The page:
Just as the invention of the transistor eliminated the need for vacuum tubes, advances in technology allow us to create new and unique entertainment solutions with more and more features. We thought it would be fun to take a quick look at a few important car audio technologies throughout history.
The first car radios used vacuum tubes as integral parts of their tuner and amplifier circuitry. Tubes required high-voltage power supplies and consumed a lot of power. They produce a lot of heat and are fragile. The result was finicky products with limited performance. The first transistor was theorized in 1926 but wasn’t built for the first time until 1947. It wasn’t until 1955 that we saw Chrysler and Philco announce the first automotive transistor radio – the Mopar model 914HR.
The transistor is considered one of the greatest inventions of the 20th century. Transistors improved the efficiency and reliability of electronics components and led to the creation of microchips and ultimately computers. The Apple A11 Bionic CPU, found in the iPhone 8, 8 Plus and iPhone X, has 4.3 million transistors built into it. The Microsoft Xbox One main CPU has more than 7 million transistors inside. More impressively, a 128 gigabyte stick of DRAM memory has more than 137 quadrillion transistors!
Radio was truly the technology that drove car audio systems. The first radio broadcasts were weekly special events that included concerts in 1914 and daily news broadcasts in 1916. On May 20, 1920, XWA – the experimental station of the Canadian Marconi Co. – began regular broadcasts in Montreal. XWA claims status as the first commercial broadcaster in the world. These were all AM (amplitude modulation) stations. FM (frequency modulation) radio was patented in 1933, but it wasn’t until the late ’30s that FM broadcasts became popular. The broadcast of a stereo FM signal was first considered by the FCC in the late 1950s, and a standard was approved in 1961.
The Compact Cassette and 8-Track Tape
Reel-to-reel recording on magnetic tapes was popular in the 1940s but wasn’t suitable for use in mobile applications. The 8-track was preceded by the Stereo-Pak 4-track cartridge in 1962. The endless-loop cartridge could store both sides of a vinyl album. The 8-track, known originally as the Lear Jet Stereo 8 Track Cartridge, was launched by Bill Lear in 1963. In 1965, Ford offered factory and dealer-installed 8-track options on its Mustang and Thunderbird and on several high-end Lincoln vehicles.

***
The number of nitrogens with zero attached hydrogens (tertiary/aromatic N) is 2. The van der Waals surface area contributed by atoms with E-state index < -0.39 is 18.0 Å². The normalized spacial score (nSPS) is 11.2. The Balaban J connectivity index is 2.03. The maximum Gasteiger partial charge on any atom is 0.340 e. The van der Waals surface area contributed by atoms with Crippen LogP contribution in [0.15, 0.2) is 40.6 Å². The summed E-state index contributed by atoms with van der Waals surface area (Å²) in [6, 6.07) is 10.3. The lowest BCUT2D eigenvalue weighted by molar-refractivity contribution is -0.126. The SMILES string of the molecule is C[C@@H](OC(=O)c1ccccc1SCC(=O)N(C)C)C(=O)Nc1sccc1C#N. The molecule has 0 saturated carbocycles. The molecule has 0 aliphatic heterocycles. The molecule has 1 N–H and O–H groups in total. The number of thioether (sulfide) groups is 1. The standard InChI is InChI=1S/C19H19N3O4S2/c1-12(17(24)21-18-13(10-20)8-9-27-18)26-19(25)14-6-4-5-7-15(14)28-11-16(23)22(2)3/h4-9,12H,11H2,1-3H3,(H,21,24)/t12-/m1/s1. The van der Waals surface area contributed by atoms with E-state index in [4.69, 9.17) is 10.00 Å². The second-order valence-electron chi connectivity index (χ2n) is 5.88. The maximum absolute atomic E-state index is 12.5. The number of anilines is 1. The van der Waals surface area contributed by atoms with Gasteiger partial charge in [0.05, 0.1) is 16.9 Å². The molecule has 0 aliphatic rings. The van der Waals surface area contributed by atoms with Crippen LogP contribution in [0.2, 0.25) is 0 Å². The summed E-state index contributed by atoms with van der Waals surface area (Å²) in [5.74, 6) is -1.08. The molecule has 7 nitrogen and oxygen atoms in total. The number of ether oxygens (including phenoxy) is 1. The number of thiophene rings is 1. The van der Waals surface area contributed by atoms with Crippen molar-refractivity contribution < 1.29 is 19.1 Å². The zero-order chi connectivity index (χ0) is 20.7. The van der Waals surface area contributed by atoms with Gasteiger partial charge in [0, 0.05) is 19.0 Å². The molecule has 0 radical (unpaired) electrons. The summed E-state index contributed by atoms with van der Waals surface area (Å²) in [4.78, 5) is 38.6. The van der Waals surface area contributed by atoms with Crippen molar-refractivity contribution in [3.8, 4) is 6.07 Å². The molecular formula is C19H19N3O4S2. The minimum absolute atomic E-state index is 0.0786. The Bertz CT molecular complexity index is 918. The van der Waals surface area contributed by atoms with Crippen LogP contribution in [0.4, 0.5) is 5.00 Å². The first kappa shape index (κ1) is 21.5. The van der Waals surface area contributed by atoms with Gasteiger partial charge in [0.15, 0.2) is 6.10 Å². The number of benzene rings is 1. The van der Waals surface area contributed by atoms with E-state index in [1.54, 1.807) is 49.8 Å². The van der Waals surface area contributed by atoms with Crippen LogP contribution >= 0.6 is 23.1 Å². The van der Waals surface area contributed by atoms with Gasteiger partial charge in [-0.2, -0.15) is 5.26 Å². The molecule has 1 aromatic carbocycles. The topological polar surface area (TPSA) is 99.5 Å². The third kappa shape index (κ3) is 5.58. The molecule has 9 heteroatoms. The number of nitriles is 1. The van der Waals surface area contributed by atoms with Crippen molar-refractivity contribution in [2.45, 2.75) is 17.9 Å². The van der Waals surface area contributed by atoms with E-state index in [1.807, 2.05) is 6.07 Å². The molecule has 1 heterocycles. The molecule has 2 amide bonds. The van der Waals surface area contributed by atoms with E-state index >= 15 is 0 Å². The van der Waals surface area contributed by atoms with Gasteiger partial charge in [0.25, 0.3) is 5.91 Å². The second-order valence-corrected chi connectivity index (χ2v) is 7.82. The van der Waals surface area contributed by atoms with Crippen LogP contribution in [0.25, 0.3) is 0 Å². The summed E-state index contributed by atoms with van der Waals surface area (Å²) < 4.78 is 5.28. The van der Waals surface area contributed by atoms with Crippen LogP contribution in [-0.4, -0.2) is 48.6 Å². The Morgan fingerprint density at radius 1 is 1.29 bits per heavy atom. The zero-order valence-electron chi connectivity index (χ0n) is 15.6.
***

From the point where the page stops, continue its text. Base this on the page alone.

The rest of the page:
Call it a tape or a cassette, the first compact cassette (as we know it) was introduced by the Phillips Corp. in 1963 as a storage medium for dictation machines. Widespread use of the compact cassette in the mid-’70s and the introduction of chromium dioxide (CrO2) as a premium recording medium and Dolby B noise reduction spelled the end of the 8-track.
Most people don’t realize that digital audio (known then as pulse code modulation) was invented in 1937 in Britain and was used in telecommunications. In the late ’60s, Denon pioneered commercial digital recording. The BBC used digital audio transmissions to link its broadcast center to its transmitter in 1972. Sony and Mitsubishi drove the consumer popularization of digital audio in the early ’80s and brought about acceptance by major record companies. The first compact disc was released in 1982 using the Red Book Compact Disc Digital Audio (CD-DA) standard that is still in use today. The first OEM-installed CD players were in the 1987 Lincoln Town Car.
Class D Amplifiers
The benefit of Class D amplifiers is their efficiency and low-to-moderate power levels. Class D amps use high-frequency pulse-width modulation waveforms to switch MOSFETs (metal-oxide-semiconductor field-effect transistors) on and off very quickly to amplify signals. Filter networks on the output of the circuits remove high-frequency noise so that only the audio signal is left to drive our speakers. Class D amplifiers allow manufacturers to produce much more powerful amplifiers that take up very little space. These amplifiers consume less current than their Class AB counterparts.
Computerized Source Units